Immigration law charity the Joint Council for the Welfare of Immigrants (JCWI) has strongly criticised the government’s proposal on the status of EU nationals in the UK after Brexit.
The organization said the new proposals added unnecessary complexity and uncertainty to the EU nationals deal.
Prime Minister Theresa May said a policy paper published by the government would make clear the UK’s ‘fair and serious offer’ to maintain EU citizens’ rights, which will be enshrined in UK law.
These proposals should be part of a reciprocal agreement for EU citizens in the UK and UK nationals in Europe, which the government wants to agree as quickly as possible, Ms May said.
The Prime Minister said: “EU citizens are an integral part of the economic, cultural and social fabric of our country and I have always been clear that I want to protect their rights. That is why I initially sought an agreement on this before we triggered Article 50. And it is why I am making it an immediate priority at the beginning of the negotiations. That agreement must be reciprocal because we must protect the rights of UK citizens living in the EU too.”
The Prime Minister said their offer will give the three million EU citizens in the UK certainty about the future of their lives. “A reciprocal agreement,” she added, “will provide the same certainty for the more than 1 million UK citizens who are living in the European Union.”
The government’s policy paper, “Safeguarding the position of EU citizens in the UK and UK nationals living in the EU”, explains how EU citizens looking to remain in the UK can do so.
It confirms the creation of a new ‘settled status’ for EU citizens who arrive before a cut-off date, which is yet to be specified and will be agreed as part of the negotiations with the EU.
Those who already have five years’ continuous residence in the UK will be immediately eligible for settled status. The applicants who arrived before the specified date but do not yet meet the five-year threshold by exit day will be allowed to stay until they reach that milestone and can also secure settled status.
Those EU citizens who are granted settled status will be treated like a comparable UK national, entitled to broadly the same rights and benefits.
A grace period of up to two years will be in place for all EU citizens, including those who arrive after the cut-off date, allowing them to regularise their status to remain in the country.
All applying to remain in the UK will undergo full criminality checks.
According to the policy paper, family dependants who join a qualifying EU citizen in the UK before the UK’s exit will be able to apply for settled status after five years.
EU citizens looking to remain in the UK will be asked to apply for documentation under what the government termed “a new streamlined, user friendly scheme”.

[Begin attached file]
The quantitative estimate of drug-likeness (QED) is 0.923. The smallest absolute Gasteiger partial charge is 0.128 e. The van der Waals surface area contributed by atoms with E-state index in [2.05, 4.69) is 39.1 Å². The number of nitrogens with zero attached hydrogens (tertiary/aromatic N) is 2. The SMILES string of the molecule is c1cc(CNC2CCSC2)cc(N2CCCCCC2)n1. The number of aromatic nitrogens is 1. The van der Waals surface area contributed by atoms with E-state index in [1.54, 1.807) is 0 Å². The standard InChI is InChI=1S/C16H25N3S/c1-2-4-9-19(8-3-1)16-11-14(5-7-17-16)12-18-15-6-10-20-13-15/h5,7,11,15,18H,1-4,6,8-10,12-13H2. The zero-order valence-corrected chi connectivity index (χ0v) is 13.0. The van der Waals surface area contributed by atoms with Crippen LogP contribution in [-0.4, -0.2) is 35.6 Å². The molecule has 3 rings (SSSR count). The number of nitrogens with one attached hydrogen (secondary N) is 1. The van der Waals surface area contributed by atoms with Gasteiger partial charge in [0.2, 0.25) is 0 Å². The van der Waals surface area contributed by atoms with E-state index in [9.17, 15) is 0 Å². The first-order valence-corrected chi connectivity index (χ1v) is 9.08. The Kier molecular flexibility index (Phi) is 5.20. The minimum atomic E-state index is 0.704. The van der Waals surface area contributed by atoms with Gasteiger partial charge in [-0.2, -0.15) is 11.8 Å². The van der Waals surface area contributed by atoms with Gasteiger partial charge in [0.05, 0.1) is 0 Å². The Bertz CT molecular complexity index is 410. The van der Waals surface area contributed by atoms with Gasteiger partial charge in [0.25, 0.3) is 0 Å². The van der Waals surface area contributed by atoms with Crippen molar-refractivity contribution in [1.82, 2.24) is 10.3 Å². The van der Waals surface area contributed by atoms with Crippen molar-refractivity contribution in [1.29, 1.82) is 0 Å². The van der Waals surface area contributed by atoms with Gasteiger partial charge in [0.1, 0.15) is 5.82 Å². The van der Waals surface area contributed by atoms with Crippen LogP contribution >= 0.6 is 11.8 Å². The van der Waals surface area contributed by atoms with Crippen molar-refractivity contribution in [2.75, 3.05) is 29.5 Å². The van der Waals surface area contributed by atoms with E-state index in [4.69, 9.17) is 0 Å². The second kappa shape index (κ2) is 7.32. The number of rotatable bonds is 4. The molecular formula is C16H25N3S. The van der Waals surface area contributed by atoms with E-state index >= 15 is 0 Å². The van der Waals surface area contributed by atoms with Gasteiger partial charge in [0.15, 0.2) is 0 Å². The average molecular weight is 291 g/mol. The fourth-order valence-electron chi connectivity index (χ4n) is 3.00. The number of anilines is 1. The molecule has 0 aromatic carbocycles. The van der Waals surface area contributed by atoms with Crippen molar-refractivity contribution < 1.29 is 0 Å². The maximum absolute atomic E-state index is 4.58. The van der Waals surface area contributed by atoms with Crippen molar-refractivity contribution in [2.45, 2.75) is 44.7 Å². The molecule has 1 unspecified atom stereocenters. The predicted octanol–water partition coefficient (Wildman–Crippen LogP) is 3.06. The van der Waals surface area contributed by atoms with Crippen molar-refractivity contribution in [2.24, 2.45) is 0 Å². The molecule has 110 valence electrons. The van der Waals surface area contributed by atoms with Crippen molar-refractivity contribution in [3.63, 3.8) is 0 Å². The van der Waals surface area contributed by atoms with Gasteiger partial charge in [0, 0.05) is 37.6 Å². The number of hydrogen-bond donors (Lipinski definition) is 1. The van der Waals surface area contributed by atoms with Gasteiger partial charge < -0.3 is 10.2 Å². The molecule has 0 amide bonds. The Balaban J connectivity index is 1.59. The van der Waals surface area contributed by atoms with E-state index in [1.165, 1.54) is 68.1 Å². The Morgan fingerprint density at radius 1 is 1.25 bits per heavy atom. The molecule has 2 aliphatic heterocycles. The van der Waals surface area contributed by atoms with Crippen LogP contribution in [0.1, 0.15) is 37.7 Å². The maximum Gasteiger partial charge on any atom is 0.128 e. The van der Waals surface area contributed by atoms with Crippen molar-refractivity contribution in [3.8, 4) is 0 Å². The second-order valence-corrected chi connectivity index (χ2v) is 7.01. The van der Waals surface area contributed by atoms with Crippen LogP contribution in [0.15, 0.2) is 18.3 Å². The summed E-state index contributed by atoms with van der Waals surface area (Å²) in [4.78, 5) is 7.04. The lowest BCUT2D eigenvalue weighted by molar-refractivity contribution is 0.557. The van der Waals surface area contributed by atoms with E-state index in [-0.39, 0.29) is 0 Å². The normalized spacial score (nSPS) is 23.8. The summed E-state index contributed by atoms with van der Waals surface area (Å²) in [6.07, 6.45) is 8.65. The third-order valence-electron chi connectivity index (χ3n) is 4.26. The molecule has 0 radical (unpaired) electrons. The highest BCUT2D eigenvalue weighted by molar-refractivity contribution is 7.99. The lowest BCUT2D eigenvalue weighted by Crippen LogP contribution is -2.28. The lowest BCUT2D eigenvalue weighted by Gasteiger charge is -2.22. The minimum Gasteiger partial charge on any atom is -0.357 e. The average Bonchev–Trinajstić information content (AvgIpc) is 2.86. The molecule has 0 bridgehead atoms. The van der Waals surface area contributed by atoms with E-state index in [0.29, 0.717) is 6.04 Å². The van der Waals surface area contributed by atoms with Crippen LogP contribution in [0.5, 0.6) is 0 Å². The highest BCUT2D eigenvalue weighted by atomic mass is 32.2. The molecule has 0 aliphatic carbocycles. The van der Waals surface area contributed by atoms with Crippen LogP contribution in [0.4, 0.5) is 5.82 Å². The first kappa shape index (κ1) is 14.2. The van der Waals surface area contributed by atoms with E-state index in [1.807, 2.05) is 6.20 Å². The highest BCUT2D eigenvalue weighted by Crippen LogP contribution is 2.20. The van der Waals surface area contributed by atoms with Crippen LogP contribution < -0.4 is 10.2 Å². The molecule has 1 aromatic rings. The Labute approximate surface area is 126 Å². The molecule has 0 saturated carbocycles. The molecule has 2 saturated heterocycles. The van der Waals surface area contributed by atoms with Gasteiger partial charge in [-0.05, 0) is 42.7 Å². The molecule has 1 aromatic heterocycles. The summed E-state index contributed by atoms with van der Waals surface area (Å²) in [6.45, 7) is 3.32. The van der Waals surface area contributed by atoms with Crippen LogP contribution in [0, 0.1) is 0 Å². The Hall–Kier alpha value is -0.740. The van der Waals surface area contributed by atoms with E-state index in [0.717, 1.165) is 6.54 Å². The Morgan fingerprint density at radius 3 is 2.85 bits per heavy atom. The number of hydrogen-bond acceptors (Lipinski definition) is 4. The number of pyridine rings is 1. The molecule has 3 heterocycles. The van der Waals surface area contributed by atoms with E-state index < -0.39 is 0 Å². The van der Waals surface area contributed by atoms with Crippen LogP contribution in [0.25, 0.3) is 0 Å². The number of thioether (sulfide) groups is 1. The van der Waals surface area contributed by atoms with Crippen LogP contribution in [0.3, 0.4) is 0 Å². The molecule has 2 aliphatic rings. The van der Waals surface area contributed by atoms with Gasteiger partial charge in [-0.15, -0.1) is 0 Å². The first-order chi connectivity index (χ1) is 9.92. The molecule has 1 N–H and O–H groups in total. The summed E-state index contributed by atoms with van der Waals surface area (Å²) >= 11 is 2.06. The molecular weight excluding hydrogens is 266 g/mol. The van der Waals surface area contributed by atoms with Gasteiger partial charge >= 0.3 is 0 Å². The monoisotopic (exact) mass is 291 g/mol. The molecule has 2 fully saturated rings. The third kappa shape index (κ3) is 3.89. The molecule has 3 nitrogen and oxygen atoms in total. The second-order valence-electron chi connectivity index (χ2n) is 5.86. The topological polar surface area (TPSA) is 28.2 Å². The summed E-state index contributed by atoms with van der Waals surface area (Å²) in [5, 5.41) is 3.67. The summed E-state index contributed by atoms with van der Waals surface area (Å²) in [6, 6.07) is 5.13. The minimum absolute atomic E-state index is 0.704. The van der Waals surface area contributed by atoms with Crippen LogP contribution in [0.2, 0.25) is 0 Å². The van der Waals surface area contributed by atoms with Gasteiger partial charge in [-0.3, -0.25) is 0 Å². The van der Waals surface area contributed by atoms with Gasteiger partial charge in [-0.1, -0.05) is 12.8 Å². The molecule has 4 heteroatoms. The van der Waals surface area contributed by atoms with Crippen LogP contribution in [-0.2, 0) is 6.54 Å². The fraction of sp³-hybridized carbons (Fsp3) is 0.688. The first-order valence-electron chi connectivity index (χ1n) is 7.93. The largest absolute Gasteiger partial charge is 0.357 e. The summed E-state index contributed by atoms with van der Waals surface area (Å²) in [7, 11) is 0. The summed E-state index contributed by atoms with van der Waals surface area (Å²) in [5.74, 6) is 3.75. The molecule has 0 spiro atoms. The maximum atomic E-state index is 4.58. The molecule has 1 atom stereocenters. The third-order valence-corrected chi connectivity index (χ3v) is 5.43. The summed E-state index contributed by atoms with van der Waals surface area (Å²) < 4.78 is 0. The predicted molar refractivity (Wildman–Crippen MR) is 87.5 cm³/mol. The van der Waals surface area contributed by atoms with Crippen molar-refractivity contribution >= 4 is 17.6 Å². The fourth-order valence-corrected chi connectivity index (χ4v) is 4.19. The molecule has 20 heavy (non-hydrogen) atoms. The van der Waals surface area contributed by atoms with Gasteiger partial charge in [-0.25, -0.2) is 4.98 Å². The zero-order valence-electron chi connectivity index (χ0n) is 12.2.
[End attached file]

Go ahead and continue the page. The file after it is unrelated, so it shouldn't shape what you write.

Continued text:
The paper also confirms protection for the existing healthcare arrangements for both EU citizens in the UK and UK nationals in the EU. This includes seeking continued participation in the European Health Insurance Card scheme for all UK nationals and EU citizens, including for temporary visits.
The UK intends to provide certainty by continuing to export and uprate the UK State Pension within the EU, as well as offering reassurance that those exporting a benefit at the specified date will be able to do so, subject to ongoing entitlement.
EU citizens who arrived before the specified date should be able to continue to be eligible for Higher Education (HE) and Further Education (FE) student loans and ‘home fee’ status.
The UK also intends to continue to recognise professional qualifications obtained in the Member States prior to the UK’s withdrawal from the EU. This would be part of a reciprocal deal which ensures professional qualifications obtained in the UK and EU Member States continue to be mutually recognised.
Saira Grant, JCWI’s Chief Executive, said they welcomed the government’s decision to simplify the process for EU nationals and family members applying for status after Brexit.
“It is gratifying that it has taken on board the concerns we and others raised regarding Comprehensive Sickness Insurance for example,” Ms Grant said. “However, we cannot fathom why they are making individuals who already have applied for Permanent Residence or a Residence card apply again. These are people who have already proven their right to be here to the Government’s satisfaction under a very stringent process.”
She pointed out that many of the EU nationals will have applied for Permanent Residence or a Residence card in order to feel more secure in the UK after Brexit. “It is astonishing that the Government wants to take on the expense and administrative hassle of reprocessing all of those applications under a new scheme and thereby creating more bureaucracy and continued anxiety for EU nationals,” Ms Grant said.